This still from a model shows a planet-sized object just after collision with earth. The colors indicate temperature. (Photo: Robin Canup)

This still from a model shows Earth just after collision with a planet-sized object. The colors indicate temperature. (Photo: Robin Canup)

By Erin Weeks

About 65 million years ago, an asteroid the size of Manhattan collided with the Earth, resulting in the extinction of 75% of the planet’s species, including the dinosaurs.

Now imagine an impact eight orders of magnitude more powerful — that’s the shot most scientists believe formed the moon.

One of the leading researchers of the giant impact theory of the moon’s origin is Robin Canup, associate vice president of the Planetary Science Directorate at the Southwest Research Institute. Canup was elected to the National Academy of Sciences in 2012, and she’s also a graduate of Duke University — where she returned yesterday to give the fifth Hertha Sponer Lecture, named for the physicist and first woman awarded a full professorship in science at Duke.

According to the giant impact hypothesis, another planet-sized object crashed into Earth shortly after its formation 4.5 billion years ago. The catastrophic impact sent an eruption of dust and vaporized rock into space, which coalesced into a disk of material rotating around Earth’s smoldering remains (see a very cool video of one model here).  Over time, that wreckage accreted into larger and larger “planetesimals,” eventually forming our moon.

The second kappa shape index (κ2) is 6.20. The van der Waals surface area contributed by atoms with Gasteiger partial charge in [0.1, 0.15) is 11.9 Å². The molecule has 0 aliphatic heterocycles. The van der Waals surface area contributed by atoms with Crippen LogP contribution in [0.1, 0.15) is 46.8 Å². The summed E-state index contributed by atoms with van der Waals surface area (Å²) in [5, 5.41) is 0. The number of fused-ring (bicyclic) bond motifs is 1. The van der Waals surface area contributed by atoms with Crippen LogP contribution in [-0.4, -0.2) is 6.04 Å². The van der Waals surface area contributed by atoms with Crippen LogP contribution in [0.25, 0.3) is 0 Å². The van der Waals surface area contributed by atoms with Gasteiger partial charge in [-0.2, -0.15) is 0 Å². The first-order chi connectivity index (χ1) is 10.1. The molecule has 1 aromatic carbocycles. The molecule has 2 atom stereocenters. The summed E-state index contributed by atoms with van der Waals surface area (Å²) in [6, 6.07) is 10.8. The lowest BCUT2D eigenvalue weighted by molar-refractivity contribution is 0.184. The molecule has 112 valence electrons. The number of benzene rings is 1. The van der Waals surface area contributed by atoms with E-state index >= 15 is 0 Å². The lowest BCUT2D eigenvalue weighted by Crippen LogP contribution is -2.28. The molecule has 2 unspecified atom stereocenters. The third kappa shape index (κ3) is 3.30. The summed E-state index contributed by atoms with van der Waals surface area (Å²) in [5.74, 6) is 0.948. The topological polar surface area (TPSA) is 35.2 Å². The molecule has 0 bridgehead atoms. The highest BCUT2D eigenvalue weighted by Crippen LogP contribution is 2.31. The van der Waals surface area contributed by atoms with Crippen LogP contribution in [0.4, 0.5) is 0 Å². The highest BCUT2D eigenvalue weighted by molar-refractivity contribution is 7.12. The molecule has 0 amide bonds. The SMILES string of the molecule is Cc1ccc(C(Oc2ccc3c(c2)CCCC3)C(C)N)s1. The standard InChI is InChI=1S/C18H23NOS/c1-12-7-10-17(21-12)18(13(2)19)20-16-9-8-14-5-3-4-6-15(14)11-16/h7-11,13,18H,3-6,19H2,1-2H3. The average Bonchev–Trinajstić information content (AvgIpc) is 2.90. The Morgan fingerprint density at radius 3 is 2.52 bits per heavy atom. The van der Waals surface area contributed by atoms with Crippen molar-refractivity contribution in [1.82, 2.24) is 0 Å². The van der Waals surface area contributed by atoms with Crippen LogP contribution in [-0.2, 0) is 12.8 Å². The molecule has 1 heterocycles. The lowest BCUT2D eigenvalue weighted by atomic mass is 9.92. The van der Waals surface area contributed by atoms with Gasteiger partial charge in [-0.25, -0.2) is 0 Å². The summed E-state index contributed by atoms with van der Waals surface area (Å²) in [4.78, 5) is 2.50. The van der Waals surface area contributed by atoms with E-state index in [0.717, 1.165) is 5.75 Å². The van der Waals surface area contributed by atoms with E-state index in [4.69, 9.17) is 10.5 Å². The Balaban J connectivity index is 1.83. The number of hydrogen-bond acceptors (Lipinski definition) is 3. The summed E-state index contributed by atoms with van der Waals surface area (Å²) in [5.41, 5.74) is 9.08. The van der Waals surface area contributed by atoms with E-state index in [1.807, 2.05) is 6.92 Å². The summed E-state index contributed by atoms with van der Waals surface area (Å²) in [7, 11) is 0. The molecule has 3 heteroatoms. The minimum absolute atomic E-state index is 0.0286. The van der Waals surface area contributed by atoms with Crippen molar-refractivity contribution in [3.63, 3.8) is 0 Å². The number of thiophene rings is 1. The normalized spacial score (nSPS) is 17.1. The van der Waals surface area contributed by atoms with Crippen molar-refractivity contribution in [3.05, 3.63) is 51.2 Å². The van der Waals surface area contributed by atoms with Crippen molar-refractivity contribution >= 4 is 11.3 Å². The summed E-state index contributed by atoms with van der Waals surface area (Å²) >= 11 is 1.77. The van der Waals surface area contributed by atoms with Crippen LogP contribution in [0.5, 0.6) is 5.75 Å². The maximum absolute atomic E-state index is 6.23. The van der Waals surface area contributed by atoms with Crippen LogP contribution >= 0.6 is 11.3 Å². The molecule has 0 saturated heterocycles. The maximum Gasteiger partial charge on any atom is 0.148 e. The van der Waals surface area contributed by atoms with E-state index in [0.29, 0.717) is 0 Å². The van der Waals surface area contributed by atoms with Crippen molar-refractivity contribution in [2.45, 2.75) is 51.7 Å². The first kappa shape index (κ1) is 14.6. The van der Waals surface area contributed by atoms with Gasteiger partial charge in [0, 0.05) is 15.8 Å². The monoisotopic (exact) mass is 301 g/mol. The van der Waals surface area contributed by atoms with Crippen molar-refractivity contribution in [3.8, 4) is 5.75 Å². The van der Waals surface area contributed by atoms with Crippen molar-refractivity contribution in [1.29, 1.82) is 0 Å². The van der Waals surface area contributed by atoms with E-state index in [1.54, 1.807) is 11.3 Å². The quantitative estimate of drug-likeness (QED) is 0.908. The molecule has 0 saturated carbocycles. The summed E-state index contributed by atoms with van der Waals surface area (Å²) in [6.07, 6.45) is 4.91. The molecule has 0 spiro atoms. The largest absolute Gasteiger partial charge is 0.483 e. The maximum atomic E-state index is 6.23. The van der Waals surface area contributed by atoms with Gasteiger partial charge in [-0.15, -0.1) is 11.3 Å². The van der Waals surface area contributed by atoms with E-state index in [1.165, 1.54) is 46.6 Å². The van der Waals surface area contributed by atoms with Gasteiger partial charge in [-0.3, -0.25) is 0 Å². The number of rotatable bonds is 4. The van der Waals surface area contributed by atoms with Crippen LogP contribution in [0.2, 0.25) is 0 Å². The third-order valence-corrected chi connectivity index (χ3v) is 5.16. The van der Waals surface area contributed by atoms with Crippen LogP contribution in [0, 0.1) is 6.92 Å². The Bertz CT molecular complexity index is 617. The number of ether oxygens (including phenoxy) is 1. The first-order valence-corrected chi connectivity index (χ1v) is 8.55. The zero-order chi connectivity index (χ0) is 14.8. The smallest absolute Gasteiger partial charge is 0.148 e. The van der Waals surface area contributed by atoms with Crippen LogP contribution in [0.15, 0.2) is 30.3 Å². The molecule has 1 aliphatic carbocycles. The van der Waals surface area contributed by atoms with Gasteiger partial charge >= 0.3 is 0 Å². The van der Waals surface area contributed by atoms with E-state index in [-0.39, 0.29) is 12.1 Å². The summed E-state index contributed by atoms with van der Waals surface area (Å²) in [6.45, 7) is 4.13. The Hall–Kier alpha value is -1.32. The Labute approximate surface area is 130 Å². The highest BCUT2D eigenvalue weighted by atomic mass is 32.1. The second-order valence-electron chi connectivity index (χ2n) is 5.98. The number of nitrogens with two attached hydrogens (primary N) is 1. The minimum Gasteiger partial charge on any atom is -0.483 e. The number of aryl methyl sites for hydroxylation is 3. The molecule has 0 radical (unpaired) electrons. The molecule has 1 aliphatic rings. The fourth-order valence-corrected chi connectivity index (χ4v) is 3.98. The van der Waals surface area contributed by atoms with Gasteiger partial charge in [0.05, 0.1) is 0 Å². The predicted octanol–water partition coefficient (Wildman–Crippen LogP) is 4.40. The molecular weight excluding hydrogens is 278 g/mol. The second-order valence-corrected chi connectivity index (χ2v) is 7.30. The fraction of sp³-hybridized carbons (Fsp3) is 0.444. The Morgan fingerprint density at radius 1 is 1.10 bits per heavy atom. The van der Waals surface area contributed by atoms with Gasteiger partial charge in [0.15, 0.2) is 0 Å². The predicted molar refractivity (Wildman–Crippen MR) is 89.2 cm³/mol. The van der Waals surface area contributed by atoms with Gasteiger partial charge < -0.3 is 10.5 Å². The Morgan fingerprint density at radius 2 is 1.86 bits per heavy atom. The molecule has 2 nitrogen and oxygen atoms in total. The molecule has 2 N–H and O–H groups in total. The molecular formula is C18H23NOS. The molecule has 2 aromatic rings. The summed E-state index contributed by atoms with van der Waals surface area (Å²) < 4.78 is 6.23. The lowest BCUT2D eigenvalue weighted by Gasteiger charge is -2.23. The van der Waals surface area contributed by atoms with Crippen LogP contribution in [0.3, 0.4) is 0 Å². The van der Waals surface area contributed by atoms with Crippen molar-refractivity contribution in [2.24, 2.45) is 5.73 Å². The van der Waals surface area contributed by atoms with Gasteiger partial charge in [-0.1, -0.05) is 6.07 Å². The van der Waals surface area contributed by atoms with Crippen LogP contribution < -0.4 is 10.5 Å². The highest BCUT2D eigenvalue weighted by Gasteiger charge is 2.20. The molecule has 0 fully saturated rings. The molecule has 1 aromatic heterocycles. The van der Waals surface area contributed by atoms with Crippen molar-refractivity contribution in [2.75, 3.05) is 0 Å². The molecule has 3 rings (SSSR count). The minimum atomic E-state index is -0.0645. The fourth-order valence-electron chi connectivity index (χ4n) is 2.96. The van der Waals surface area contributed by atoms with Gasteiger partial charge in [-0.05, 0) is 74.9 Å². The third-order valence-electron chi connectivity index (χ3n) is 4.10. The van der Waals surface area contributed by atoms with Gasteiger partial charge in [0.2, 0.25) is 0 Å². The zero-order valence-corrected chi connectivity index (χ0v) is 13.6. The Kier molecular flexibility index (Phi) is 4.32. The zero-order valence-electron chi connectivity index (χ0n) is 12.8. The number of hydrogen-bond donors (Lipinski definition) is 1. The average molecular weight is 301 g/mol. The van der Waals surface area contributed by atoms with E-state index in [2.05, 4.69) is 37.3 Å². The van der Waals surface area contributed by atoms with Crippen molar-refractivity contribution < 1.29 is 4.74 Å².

Physics professor Horst Meyer took this photo of Robin Canup, who was his student as an undergraduate,

Robin Canup (Photo: Horst Meyer, who taught Canup as an undergrad at Duke)

Scientists favor this scenario, Canup said, because it answers a number of questions about our planet’s unusual lunar companion.

For instance, our moon has a depleted iron core, with 10% instead of the usual 30% iron composition. Canup’s models have shown the earth may have sucked up the molten core of the colliding object, leaving the dust cloud from which the moon originated with very little iron in it.

Another mystery is the identical isotopic signature of the moon and the earth’s mantle, which could be explained if the two original bodies mixed, forming a hybrid isotopic composition from the collision.

Canup’s models of the moon’s formation help us understand the evolution of just one (albeit important) cosmic configuration in our galaxy. As for the rest out there, she says scientists are just beginning to plump the depths of how they came to be. Already, the models show “they’re even crazier than the theoreticians imagined.”